Dr. Tom Lee founded Epocrates, one of the earliest tech-enabled healthcare applications for doctors, and One Medical, the primary care-first organization recently acquired by Amazon for $3.9 billion. He is now the CEO of Galileo, a virtual care-first healthcare startup he hopes will make medical care affordable for all Americans.
Though Lee is no longer with One Medical, and he was not involved in the recent merger announcement, few people are better equipped to weigh in on Amazon’s emerging role in healthcare. Will Amazon disrupt healthcare’s traditional powers? Can the company reshape primary care and fix the broken parts? Where will American healthcare be in 10 years?
In this interview, hosts Jeremy Corr and Dr. Robert Pearl ask Lee to discuss some of medicine’s unwritten rules and norms. These are, as listeners know, the norms and behaviors that dictate the way doctors think and behave.
On being a healthcare ‘rule breaker’
“Everywhere I looked [in medicine], there were norms that nobody could explain to me. And even as a med student and resident, we did a lot of things that didn’t make a lot of sense. Our mission was to care for patients in a thoughtful manner, but what we were doing seemed antithetical to that. So even as a young physician in training, I just started noticing dissonance with what we were doing from what we thought about why we had joined the profession.”
On ‘specializing’ in business as a doctor
“What were these mysterious forces driving the systems of care that I felt as a clinician were inappropriate or certainly suboptimal? So that’s what ended up leading to my business career. And this was not something that was considered very vogue or sexy among doctors. In fact, it was viewed as a negative trait. And most of my other colleagues were going into specialist kind of training, but my specialist training ended up being business, and it allowed me to see the world more broadly than where traditional medicine typically is looked at.”
On memorization in medical training
“Relying on clinical memories or human memory to make any kind of judgment, I think, is unwise, particularly as we look at the future. So we need to reexamine what we reward, and (how we) train young physicians and clinicians in training in general. I personally never found memorization to be that inspiring or helpful in my medical training … And I do think that’s something to reconsider as we start to examine the workforce and frankly, the profession of medicine.”
On the inspiration behind One Medical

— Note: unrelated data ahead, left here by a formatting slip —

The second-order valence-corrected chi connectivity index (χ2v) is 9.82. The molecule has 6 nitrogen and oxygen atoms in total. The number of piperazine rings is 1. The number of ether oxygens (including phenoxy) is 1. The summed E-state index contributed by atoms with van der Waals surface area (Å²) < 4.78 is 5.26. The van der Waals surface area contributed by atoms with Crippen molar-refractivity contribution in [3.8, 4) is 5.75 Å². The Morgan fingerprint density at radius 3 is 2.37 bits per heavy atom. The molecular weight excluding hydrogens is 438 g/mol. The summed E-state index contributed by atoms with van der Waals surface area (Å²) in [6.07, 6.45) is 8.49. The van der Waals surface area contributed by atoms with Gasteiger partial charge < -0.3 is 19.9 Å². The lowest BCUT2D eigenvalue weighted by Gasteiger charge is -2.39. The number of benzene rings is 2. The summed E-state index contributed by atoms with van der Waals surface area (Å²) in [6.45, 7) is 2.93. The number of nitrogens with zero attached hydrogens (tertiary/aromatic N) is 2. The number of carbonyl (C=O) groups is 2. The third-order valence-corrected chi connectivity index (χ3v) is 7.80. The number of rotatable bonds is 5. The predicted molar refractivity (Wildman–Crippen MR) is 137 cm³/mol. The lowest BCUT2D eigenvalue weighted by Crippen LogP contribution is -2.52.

“As a young physician in training, I was like, ‘I don’t want to practice in any of these broken models.’ I had worked in almost every environment, whether it be academic institutions, private practice, capitated HMO models, native health service organizations, all really great organizations with well-intended providers and leaders, but the care model just didn’t make any sense. And so I knew that there was a better care model that could be designed, particularly given how much we were spending in healthcare overall. So for me, the inspiration was to kind of say, hey, primary care is a broken layer. Everybody recognized this 20 plus years ago that primary care was broken. Nobody wanted to invest in reexamining how to improve primary care. And so the real impetus behind One Medical was, can we validate that a higher touch, better primary care model can be built and scaled in an economically viable fashion?”
On spending time with patients
“I remember something that Don Berwick said way back when I was a resident, ‘The thing that patients want is time with the doctor.’ It’s not a unit, it’s the time with the physician. And so a lot of inspiration with One Medical was how do you actually enable that with a fixed reimbursement model for the most part? And the key innovation there was administrative redesign … The average practice in primary care is overwhelmed with administrative burden, but they don’t have the sophistication, particularly as the complexity has been layered in over decades to redesign that. And so I had the luxury of starting from scratch and redesigning it. And now that technology was more available, I wanted to design it using technology. So that allowed us to 10 x the service at about a third of the administrative overhead of a traditional practice. And then that allowed us to give more time back into the physician exam room, which allowed patients and providers to have more time. And we got all the other people out of the way.”
On his new virtual-care company Galileo
“At high level, we are reexamining the norms of how should care be delivered, and this had started pre-pandemic, but there are some strengths to an office visit, there’s strengths to a video visit, but there are a lot of weaknesses to that form factor. And we believe in a more data oriented, evidence oriented approach to how care is delivered. So from a quality perspective, how do you redesign quality into the care model. And then in parallel, designing affordability into the care model. And so being more capital efficient, more labor efficient, and covering a broader range of services and scope is really kind of the thesis of Galileo.”
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Dr. Robert Pearl is the author of a book about medicine’s invisible yet highly influential physician culture. Check out “Uncaring: How Physician Culture Is Killing Doctors & Patients.” All profits from the book go to Doctors Without Borders.
Fixing Healthcare is a co-production of Dr. Robert Pearl and Jeremy Corr. Subscribe to the show via Apple, Spotify, Stitcher or wherever you find podcasts. Join the conversation or suggest a guest by following the show on Twitter and LinkedIn.